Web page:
At the end of a cycle, a separate portion of the reflux condenser 30 can be used to condense boiled off unreacted sodium into an auxiliary storage tank 35. A pressure relief valve 6 is provided for venting overpressure without breaking the hermetic seal of the system during heating.
After completion of the reduction reaction and cooling of the charge, the charge is consistently found to comprise two distinct layers -- a white salt solid layer 51 comprising a very low tantalum value content and a dark grey layer 52 of fine grained metal salt mixture containing nearly all of the tantalum metal produced in the reaction. Optionally, further processing to recover tantalum powder may be limited to layer 52. Layers 51 and 52 are readily removable from each other and from the vessel. It is also found that inwardly extending metal growths from the side wall of the vessel, such as occur in the process described in said Hellier et al patent are substantially avoided in the practice of the present invention. A thin layer 53 of NaK may be formed along the top of the charge.
The practice of the invention and its contrasts to the prior art in processing steps and resultant products are further illustrated by the following non-limiting Examples.
Three basic types of reduction procedures are compared; these are
A. Sodium-mulled tantalum double salt reduction in which stirring is discontinued after mulling.
B. Sodium-mulled tantalum double salt reduction in which stirring is continued throughout the run up to the end of the high temperature hold period.
C. Continuous sodium addition to molten salt during reduction period ("unmulled") as taught in U.S. Pat. No. 2,950,185.
A number of unstirred reactor runs were carried out using a 4 inch diameter reactor, (a laboratory scale version of the reactor shown in FIG. 2). Runs at 2:1 molar dilution (0.30 weight dilution, NaCl/K2 TaF7) with hold periods of 1, 2, and 4 hours were made. The reaction mass was removed from each run by separate removal of 1 inch deep stratum. The metal salt from each stratum (layer) was individually leached.
Physical and electrical properties on powders from each stratum show that the reaction product is nonhomogeneous.
In general, the surface area and capacity was greatest for powder from the top stratum and progressively decreased with each lower stratum. The observed gradient in physical and electrical properties of static bed runs has an analogous gradient in the distribution of fused salt (KCl, NaF) in the reaction mass (metal salt). The top stratum or "crust" has a scoria-like structure; being structured with a high density of substantially empty voids. Below this tantalum-rich crust the proportion of fused salt progressively increases, and a thin layer of salt (approximately 1/4 inch) is usually found at the bottom of the reactor.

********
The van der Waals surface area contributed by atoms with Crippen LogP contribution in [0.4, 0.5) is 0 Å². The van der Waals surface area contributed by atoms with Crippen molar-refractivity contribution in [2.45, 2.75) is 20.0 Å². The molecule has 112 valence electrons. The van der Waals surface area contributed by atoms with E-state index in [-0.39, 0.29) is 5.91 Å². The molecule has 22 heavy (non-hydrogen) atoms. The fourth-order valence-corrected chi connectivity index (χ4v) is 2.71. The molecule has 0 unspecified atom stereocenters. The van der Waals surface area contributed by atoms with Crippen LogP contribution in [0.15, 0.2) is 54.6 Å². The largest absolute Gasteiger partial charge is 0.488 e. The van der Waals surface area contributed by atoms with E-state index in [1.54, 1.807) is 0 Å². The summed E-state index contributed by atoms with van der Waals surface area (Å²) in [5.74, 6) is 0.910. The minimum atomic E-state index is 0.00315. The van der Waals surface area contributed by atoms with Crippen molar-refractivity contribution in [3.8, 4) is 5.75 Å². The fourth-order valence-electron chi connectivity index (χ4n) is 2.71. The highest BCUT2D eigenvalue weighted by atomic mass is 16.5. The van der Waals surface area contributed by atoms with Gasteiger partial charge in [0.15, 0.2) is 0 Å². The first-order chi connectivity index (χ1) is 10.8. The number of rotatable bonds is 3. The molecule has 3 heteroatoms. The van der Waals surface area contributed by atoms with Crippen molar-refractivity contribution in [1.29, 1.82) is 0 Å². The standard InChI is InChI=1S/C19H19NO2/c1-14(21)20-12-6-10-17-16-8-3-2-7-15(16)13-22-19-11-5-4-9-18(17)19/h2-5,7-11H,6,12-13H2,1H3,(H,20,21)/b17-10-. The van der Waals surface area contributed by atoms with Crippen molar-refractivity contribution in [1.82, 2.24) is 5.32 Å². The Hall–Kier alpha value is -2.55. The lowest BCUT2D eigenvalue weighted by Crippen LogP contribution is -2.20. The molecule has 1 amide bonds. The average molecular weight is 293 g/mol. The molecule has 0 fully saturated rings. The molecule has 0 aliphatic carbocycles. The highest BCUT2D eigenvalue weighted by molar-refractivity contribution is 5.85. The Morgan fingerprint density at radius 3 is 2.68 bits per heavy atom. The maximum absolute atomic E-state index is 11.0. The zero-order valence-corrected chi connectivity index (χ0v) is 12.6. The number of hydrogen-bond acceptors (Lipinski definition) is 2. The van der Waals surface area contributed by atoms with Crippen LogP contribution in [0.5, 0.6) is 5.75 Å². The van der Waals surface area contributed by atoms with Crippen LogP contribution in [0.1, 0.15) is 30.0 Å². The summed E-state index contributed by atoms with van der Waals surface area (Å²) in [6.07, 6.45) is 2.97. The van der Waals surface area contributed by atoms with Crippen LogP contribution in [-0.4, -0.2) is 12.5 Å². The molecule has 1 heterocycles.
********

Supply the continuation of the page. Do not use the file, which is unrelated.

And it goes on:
A series of stirred reduction runs were carried out in a 4 inch reactor (B1), as well as in a 24 inch diameter reactor (B2) as shown in FIG. 2. These runs were continuously stirred through sodium mulling, the reaction exotherm and during the high temperature hold period (950° ± 10° C); after which stirring was discontinued and the reactor cooled. These runs were 0.3 weight dilution, NaCl/K2 TaF7.
Unlike the unstirred reductions (A), substantially all of the tantalum metal occurred as a dense layer intimately mixed with salt located at the bottom of the reactor. Fused salt (white to light gray) was located above the tantalum metal-salt bed and extended to the top surface as shown in FIG. 2.
In sharp contrast to the (A) run the powder from the stirred reductions (B) is found to resemble the properties of an agglomerated type powder; both surface area and capacitance are only weakly related to the nominal size of particles.
Tables B1 and C below show physical properties of the runs identified by the same references including weight % distribution of different size fractions thereof and the properties of each size fraction.
Specific surface area is plotted against powder size for runs A; B1, B2, B3 in FIG. 3. Capacitance is plotted against powder size for the runs A, B1 and B2 and also for run C, described below, in FIG. 4, and bulk density is plotted against powder size for runs C and B2-4in FIG. 5.
Reaction conditions, powder distribution and fraction properties and main mass properties are given for the above described run B2 in Table B2 below. A portion of the B2 product was presintered and presintering conditions and properties of the resultant powder are given in Table B2P below. Similar runs, B3 and B4, B4, thermal agglomeration were made and portions thereof, B3P and B4P, were thermally agglomerated. The processing conditions and properties of resultant powders are given in Tables B3, B3P, B4 and B4P below.